A team led by UCL Psychiatry researchers has recently published the main findings from the NIHR-supported TAS 2 study, a mixed methods investigation of therapeutic relationships in crisis houses and on acute wards. Crisis houses are 24 hour staffed residential services in the community that aim to support people who would otherwise be at high risk of hospital admission through a crisis. A recent national survey of crisis care suggests about 35% of English catchment areas offer some access to a crisis house. Study findings included that therapeutic relationships are substantially stronger in crisis houses than in acute wards. This difference, together with greater support from peers and fewer negative events, may explain the recurrent finding of greater service user satisfaction in crisis houses than in acute wards.
Dr Angela Sweeney was employed as lead research worker on this study. She is a survivor researcher who has now moved to St George’s, University of London, where she is undertaking a five year NIHR Post-Doctoral Fellowship focused on understanding and improving assessment processes for talking therapies. The following is her personal view, drawing on her experiences of conducting the study, of the current state of therapeutic relationships in acute care, and of the fundamental changes she hopes can occur in future.
Are therapeutic relationships between staff and service users on psychiatric wards possible? My hope for engagement on equal terms
Dr Angela Sweeney, UCL and SGUL
I was sitting in the nurses’ station of a psychiatric ward waiting to talk to a nurse about our ongoing research into therapeutic relationships. “I haven’t had my medication yet” a man said to staff at the nurses’ station. “You have”. No eye contact, curt response, minimal engagement. “I haven’t”. Pause. “I haven’t, can you check”. No response. Increasing frustration, rising anger. “Ask that nurse, she knows”. No response, no engagement. The man began shouting. ‘Don’t talk to me like that. Keep shouting and we’ll call the police’. More shouting, increasing anger. A nurse moved out of the nurses’ station and stood in front of the man. “Calm down or we’ll call the police”. The man drew back his fist, verbally and physically threatening to punch her. Eventually he backed down, walked off, still visibly angry. His medication was still not checked.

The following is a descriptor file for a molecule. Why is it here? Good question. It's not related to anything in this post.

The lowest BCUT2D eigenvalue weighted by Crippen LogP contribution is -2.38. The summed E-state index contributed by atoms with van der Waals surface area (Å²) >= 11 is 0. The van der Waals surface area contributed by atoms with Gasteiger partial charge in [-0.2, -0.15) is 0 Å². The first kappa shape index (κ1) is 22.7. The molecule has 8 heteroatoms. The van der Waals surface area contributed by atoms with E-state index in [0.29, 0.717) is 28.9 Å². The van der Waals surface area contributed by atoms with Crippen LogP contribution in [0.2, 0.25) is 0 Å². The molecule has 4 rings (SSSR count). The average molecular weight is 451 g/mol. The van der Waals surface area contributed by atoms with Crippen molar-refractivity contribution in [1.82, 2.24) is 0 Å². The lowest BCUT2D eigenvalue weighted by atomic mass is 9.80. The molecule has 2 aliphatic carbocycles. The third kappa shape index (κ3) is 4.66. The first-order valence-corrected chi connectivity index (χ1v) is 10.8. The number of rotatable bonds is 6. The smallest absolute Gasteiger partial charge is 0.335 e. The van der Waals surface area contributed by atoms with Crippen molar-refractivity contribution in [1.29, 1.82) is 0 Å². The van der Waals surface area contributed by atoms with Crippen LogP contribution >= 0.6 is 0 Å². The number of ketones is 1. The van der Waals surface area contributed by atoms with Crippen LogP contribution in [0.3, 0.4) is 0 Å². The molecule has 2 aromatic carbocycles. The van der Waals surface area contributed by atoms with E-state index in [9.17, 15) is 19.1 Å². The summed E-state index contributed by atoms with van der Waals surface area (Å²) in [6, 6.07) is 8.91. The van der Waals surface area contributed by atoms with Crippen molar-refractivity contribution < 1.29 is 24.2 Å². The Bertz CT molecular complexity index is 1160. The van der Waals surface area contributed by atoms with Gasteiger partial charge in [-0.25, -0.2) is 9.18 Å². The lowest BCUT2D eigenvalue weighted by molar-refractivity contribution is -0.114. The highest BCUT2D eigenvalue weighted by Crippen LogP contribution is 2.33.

It would be easy to dismiss this scene as atypical or unrepresentative. But in interviews with staff and service users as part of our research into therapeutic relationships in psychiatric wards and crisis houses, we found that the basic building blocks of therapeutic relationships between staff and service users on psychiatric wards were often absent. Service users on wards felt that some staff didn’t demonstrate human qualities like warmth and kindness, appeared to be going through the motions of their job to receive a wage, often ignored them, and at worst, baited them to react before forcibly injecting them. Service users often learnt which staff would engage with them and which would ignore or provoke them. In interviews, some nurses, generally early in their careers, described the same situation. One particularly compassionate nurse felt exhausted by being the only staff member that service users made requests to knowing that she wouldn’t ignore them. She felt burnt out, had taken sick time, and was considering leaving to work in the community.